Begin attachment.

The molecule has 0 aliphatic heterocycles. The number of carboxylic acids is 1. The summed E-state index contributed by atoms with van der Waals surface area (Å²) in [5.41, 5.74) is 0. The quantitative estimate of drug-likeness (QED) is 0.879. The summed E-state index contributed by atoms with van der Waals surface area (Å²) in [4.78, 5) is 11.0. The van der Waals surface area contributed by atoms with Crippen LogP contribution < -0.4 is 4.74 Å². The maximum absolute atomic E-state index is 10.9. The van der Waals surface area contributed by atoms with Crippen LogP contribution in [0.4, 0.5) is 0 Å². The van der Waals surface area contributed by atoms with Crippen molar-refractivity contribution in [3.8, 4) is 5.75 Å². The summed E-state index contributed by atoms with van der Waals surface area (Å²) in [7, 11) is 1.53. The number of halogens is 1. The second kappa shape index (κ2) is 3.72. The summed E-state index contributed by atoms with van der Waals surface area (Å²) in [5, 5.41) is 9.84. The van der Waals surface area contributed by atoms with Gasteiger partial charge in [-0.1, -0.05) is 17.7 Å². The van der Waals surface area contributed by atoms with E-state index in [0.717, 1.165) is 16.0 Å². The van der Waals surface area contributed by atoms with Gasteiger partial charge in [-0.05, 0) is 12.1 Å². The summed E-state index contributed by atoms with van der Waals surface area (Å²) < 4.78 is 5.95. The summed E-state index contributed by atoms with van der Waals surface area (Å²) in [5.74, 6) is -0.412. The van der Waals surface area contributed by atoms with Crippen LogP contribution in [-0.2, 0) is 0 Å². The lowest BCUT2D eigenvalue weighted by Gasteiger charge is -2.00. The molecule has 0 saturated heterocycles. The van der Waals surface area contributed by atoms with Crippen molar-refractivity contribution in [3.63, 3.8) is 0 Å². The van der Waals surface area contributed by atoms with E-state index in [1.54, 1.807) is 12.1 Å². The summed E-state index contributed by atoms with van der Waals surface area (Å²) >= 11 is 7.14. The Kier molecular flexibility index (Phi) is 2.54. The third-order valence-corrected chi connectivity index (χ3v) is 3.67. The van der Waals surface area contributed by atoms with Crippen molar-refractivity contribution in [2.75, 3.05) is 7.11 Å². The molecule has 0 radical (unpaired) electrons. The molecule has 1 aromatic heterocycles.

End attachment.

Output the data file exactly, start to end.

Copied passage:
The molecule has 0 aliphatic heterocycles. The number of carboxylic acids is 1. The summed E-state index contributed by atoms with van der Waals surface area (Å²) in [5.41, 5.74) is 0. The quantitative estimate of drug-likeness (QED) is 0.879. The summed E-state index contributed by atoms with van der Waals surface area (Å²) in [4.78, 5) is 11.0. The van der Waals surface area contributed by atoms with Crippen LogP contribution < -0.4 is 4.74 Å². The maximum absolute atomic E-state index is 10.9. The van der Waals surface area contributed by atoms with Crippen LogP contribution in [0.4, 0.5) is 0 Å². The van der Waals surface area contributed by atoms with Crippen molar-refractivity contribution in [3.8, 4) is 5.75 Å². The summed E-state index contributed by atoms with van der Waals surface area (Å²) in [7, 11) is 1.53. The number of halogens is 1. The second kappa shape index (κ2) is 3.72. The summed E-state index contributed by atoms with van der Waals surface area (Å²) in [5, 5.41) is 9.84. The van der Waals surface area contributed by atoms with Gasteiger partial charge in [-0.1, -0.05) is 17.7 Å². The van der Waals surface area contributed by atoms with E-state index in [0.717, 1.165) is 16.0 Å². The van der Waals surface area contributed by atoms with Gasteiger partial charge in [-0.05, 0) is 12.1 Å². The summed E-state index contributed by atoms with van der Waals surface area (Å²) < 4.78 is 5.95. The summed E-state index contributed by atoms with van der Waals surface area (Å²) in [5.74, 6) is -0.412. The van der Waals surface area contributed by atoms with Crippen LogP contribution in [-0.2, 0) is 0 Å². The lowest BCUT2D eigenvalue weighted by Gasteiger charge is -2.00. The molecule has 0 saturated heterocycles. The van der Waals surface area contributed by atoms with Crippen molar-refractivity contribution in [3.63, 3.8) is 0 Å². The van der Waals surface area contributed by atoms with E-state index in [1.54, 1.807) is 12.1 Å². The summed E-state index contributed by atoms with van der Waals surface area (Å²) >= 11 is 7.14. The Kier molecular flexibility index (Phi) is 2.54. The third-order valence-corrected chi connectivity index (χ3v) is 3.67. The van der Waals surface area contributed by atoms with Crippen molar-refractivity contribution in [2.75, 3.05) is 7.11 Å². The molecule has 0 radical (unpaired) electrons. The molecule has 1 aromatic heterocycles.